Why is Facebook so useful for information warfare?

Russian ads around the US election, pro-Brexit influencing, Trump’s twitter monologue, etc. Information warfare is not a new phenomenon by any means, but it’s gained significantly more gravity and influence lately. Why is it that the modern social media platforms are such effective instruments for spreading it?

First things first, in order to examine the mechanisms let’s define information warfare. According to Techopedia it’s the tactical and strategic use of information to gain an advantage. A key method is influence campaigns, defined by Swedish Civil Contingencies Agency as coordinated activities by foreign powers including the use of misleading or inaccurate information, to influence political and public decision-making, public opinion, or opinions in another country.

The first thought about info warfare and social media is of course that as Facebook (let’s use Facebook as an example, even though this applies to most advertising-funded social platforms) has so many users, it’s a good platform for spreading influential disinformation and such. It’s true, and it’s the same reason radio and tv increased the effectiveness of information warfare when they were widely adopted. However, some of the mechanisms on which Facebook is built make it an even more efficient as an information warfare platform than radio and tv. And the scary thing is, those mechanisms are embedded in the foundation of Facebook’s business model, so it’s not likely to change despite the nice intentions that Facebook’s executives keep repeating.

Everyone knows Facebook makes its money by showing targeted ads. The more ads they show (and get their users to click on), the more their clients pay them. Of course, the more minutes users spend on the platform each day, the more ads Facebook is able to show them. Naturally then, as a profit seeking company, Facebook’s algorithms are built to optimize the time spent in the platform by its users. So far pretty obvious.

But what makes people use more time scrolling their newsfeed? It’s engagement, which is what they’ve also publicly said they’re after. But how do you get and keep people engaged? People are in general more engaged with content that makes them feel something, and maybe even react to it. As neutral things aren’t as engaging, the algorithms naturally favor more positive or negative items. That doesn’t sound too bad yet.

If we now take a step aside and consider the age-old talking topic of why the news are generally so much more negative than positive, we find that the same principles affect social media platforms as well. News generally don’t contain more negative articles because not enough positive things would be happening in the world, but simply because more people click and read (so engage with) the negative articles. That’s also why shocking news spread much more effectively than reaffirming news. Recent research has found that false news spread faster and further than true news in Twitter, and the emotions they inspire are largely negative (fear, disgust, and surprise).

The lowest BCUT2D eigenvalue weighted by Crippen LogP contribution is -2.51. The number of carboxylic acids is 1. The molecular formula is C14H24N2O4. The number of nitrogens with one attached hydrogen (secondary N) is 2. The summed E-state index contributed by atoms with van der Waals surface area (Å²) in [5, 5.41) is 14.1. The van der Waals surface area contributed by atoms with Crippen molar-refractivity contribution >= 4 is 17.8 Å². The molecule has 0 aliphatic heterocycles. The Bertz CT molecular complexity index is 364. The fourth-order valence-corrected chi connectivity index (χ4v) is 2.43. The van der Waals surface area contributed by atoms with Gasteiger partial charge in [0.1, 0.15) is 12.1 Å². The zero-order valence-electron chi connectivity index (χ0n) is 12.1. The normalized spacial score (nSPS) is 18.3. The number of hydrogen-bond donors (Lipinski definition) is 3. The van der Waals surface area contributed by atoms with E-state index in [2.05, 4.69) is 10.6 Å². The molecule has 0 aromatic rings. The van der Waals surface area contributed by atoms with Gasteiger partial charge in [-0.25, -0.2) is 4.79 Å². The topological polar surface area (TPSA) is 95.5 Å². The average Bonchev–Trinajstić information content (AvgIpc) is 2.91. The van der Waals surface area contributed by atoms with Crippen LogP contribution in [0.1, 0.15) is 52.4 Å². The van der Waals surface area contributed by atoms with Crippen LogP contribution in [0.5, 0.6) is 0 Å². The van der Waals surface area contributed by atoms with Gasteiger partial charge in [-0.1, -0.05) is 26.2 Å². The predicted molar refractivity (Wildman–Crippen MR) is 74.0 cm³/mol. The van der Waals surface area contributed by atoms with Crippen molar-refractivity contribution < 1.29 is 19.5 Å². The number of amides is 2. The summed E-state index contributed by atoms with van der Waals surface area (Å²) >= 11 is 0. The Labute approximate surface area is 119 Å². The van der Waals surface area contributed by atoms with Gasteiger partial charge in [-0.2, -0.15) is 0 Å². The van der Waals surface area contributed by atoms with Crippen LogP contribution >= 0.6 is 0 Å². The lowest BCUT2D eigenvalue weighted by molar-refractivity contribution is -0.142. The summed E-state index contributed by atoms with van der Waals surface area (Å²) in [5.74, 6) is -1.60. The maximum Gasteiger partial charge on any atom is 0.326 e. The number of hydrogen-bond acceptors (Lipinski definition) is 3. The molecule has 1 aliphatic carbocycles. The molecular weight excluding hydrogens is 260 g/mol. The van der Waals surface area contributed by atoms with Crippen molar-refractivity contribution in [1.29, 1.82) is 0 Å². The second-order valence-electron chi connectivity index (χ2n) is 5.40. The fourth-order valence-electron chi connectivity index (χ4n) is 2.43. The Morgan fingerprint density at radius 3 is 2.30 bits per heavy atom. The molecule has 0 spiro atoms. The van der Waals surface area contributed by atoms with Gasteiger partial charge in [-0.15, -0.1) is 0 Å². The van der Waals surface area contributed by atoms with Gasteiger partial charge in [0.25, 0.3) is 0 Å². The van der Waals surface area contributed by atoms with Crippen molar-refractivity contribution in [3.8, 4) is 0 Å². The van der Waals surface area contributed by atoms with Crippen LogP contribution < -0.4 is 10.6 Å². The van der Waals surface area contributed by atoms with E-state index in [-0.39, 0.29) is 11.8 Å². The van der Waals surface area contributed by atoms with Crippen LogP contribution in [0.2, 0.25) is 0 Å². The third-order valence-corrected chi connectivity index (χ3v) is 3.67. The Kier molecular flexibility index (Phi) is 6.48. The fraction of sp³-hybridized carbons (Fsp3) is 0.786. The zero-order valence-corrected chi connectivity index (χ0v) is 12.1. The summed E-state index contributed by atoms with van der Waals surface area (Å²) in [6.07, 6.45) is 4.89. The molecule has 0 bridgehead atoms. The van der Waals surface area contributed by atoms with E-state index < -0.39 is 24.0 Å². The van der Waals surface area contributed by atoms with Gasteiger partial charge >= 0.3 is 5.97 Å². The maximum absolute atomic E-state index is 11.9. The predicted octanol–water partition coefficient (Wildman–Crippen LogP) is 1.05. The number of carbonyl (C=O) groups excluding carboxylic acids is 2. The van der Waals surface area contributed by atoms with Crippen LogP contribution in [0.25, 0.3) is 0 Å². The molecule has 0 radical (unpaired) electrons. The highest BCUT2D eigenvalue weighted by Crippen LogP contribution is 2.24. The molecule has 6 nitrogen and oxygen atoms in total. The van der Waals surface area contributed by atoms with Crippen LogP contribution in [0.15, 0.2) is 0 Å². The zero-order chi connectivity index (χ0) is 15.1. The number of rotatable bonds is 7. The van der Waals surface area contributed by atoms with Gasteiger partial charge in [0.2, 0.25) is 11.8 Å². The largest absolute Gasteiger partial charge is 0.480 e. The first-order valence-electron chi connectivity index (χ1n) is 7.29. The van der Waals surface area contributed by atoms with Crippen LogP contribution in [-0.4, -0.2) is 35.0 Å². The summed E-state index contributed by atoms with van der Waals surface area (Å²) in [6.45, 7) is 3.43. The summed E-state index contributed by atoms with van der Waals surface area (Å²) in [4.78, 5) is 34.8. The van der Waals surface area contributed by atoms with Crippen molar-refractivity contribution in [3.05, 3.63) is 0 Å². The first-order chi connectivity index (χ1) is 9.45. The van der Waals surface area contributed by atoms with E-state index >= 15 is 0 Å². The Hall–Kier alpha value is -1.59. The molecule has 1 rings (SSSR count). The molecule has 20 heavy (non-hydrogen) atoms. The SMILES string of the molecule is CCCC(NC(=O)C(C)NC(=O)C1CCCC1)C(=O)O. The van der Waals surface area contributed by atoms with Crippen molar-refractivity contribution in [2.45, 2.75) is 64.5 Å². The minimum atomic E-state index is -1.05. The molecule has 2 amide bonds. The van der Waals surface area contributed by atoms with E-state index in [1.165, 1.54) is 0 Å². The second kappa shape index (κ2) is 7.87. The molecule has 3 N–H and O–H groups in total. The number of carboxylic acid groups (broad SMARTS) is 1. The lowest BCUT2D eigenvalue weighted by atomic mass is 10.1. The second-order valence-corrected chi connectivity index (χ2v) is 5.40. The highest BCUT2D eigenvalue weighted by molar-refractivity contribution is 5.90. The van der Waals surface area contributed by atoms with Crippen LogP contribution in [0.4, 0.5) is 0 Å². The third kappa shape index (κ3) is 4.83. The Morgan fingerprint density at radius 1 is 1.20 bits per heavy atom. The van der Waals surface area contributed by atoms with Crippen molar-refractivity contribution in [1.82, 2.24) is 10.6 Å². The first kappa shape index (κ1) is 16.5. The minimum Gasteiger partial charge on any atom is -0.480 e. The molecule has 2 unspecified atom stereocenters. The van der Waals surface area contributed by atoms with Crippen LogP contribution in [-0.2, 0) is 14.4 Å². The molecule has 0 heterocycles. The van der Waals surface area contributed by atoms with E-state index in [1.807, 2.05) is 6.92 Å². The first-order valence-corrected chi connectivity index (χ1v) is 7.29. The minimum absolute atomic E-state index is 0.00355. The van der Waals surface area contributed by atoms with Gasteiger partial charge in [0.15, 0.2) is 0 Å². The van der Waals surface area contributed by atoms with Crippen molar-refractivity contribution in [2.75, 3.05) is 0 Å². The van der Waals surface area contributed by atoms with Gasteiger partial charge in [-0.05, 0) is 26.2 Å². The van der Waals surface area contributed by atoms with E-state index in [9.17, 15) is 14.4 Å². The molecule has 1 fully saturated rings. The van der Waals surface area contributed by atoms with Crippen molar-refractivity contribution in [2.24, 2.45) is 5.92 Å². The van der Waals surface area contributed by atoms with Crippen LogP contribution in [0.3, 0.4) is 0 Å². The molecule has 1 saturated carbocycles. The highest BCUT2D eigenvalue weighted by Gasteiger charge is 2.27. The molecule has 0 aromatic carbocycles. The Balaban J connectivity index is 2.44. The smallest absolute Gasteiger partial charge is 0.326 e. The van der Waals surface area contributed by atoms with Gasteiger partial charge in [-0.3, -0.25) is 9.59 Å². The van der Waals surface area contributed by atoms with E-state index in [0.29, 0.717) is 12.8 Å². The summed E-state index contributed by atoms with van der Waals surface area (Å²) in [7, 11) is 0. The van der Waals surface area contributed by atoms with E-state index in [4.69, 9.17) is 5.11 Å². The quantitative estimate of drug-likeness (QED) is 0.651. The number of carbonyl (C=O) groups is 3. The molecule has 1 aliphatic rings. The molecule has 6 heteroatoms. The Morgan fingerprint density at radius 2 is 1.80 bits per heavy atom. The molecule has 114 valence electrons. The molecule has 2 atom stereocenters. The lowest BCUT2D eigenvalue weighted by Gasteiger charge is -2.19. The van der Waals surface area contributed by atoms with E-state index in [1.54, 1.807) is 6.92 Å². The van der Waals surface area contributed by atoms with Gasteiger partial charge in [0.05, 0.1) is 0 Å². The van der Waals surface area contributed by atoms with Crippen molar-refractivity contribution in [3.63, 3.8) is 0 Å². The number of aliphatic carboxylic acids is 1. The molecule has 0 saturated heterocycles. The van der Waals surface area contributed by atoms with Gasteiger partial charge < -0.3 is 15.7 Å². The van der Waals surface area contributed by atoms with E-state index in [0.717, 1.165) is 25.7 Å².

If this principle applies to Facebook content as well, it means that the engagement-optimizing algorithms which determine exactly what content you see, will inadvertently prioritize and show negative content for you from across your extended circles and connections. Now before you dispute this by pointing out that you react with ‘like’ more often than a sad emoji, let’s clarify that the sort of negative content I refer to is usually things you agree with. For example, the post below aims to gather likes, shares, and supporting comments, but it does so through inciting negative emotions towards the pictured figures. This post happens to be from a newly uncovered disinformation campaign removed by Facebook (source: New York Times).

Example of an influence campaign post (source: New York Times)

So if this is the type of content that Facebook’s algorithms prefer, even slightly, and it’s widely known and exploited for information warfare purposes, is Facebook doing something about it? Maybe, but the insufficiency of the changes has been pointed out by more and more people recently. For example, Facebook’s new feature meant to increase trust in advertising can easily be utilized by fraudulent parties for increasing the believability of their influence campaigns. The one thing Facebook could do that would have the biggest impact is restricting their algorithm from prioritizing engaging content if it’s strongly negative. But as engagement would decrease, so would their profits, and that makes Facebook unlikely to resort to stifling their algorithms. The future direction of Facebook, and social media in general, is hazy, but their utility in information warfare will in all likelihood be a defining factor.



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Social Media 2018

Social Media 2018


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